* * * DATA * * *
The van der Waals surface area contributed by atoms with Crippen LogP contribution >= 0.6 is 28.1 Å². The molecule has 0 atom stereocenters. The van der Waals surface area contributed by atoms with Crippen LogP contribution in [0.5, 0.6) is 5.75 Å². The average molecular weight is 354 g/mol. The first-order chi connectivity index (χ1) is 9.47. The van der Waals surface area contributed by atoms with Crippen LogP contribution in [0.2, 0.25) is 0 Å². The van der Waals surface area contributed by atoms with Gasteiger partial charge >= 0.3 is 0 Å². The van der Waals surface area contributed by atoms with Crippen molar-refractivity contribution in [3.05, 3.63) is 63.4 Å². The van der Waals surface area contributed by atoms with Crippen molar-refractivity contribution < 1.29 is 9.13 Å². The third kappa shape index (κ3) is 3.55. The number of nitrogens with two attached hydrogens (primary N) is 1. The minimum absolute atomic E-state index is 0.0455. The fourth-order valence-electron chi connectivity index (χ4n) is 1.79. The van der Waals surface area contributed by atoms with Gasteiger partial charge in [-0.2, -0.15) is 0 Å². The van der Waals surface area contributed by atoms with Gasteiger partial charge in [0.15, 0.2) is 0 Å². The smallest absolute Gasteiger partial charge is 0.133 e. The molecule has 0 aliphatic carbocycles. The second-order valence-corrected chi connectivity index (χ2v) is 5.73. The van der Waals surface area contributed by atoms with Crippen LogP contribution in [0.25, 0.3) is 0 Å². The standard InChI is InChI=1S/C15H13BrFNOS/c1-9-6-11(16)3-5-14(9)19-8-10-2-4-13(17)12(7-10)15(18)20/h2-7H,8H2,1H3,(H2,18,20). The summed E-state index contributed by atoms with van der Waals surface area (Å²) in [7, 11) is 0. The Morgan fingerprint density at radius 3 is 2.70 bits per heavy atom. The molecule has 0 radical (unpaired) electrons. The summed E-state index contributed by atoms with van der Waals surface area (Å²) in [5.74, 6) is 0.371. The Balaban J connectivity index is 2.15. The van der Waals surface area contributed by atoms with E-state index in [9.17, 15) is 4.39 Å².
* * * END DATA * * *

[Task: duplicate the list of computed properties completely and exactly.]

The van der Waals surface area contributed by atoms with Crippen LogP contribution >= 0.6 is 28.1 Å². The molecule has 0 atom stereocenters. The van der Waals surface area contributed by atoms with Crippen LogP contribution in [0.5, 0.6) is 5.75 Å². The average molecular weight is 354 g/mol. The first-order chi connectivity index (χ1) is 9.47. The van der Waals surface area contributed by atoms with Crippen LogP contribution in [0.2, 0.25) is 0 Å². The van der Waals surface area contributed by atoms with Gasteiger partial charge >= 0.3 is 0 Å². The van der Waals surface area contributed by atoms with Crippen molar-refractivity contribution in [3.05, 3.63) is 63.4 Å². The van der Waals surface area contributed by atoms with Crippen molar-refractivity contribution < 1.29 is 9.13 Å². The third kappa shape index (κ3) is 3.55. The number of nitrogens with two attached hydrogens (primary N) is 1. The minimum absolute atomic E-state index is 0.0455. The fourth-order valence-electron chi connectivity index (χ4n) is 1.79. The van der Waals surface area contributed by atoms with Gasteiger partial charge in [-0.2, -0.15) is 0 Å². The van der Waals surface area contributed by atoms with Gasteiger partial charge in [0.15, 0.2) is 0 Å². The smallest absolute Gasteiger partial charge is 0.133 e. The molecule has 0 aliphatic carbocycles. The second-order valence-corrected chi connectivity index (χ2v) is 5.73. The van der Waals surface area contributed by atoms with Crippen LogP contribution in [0.25, 0.3) is 0 Å². The standard InChI is InChI=1S/C15H13BrFNOS/c1-9-6-11(16)3-5-14(9)19-8-10-2-4-13(17)12(7-10)15(18)20/h2-7H,8H2,1H3,(H2,18,20). The summed E-state index contributed by atoms with van der Waals surface area (Å²) in [7, 11) is 0. The Morgan fingerprint density at radius 3 is 2.70 bits per heavy atom. The molecule has 0 radical (unpaired) electrons. The summed E-state index contributed by atoms with van der Waals surface area (Å²) in [5.74, 6) is 0.371. The Balaban J connectivity index is 2.15. The van der Waals surface area contributed by atoms with E-state index in [9.17, 15) is 4.39 Å².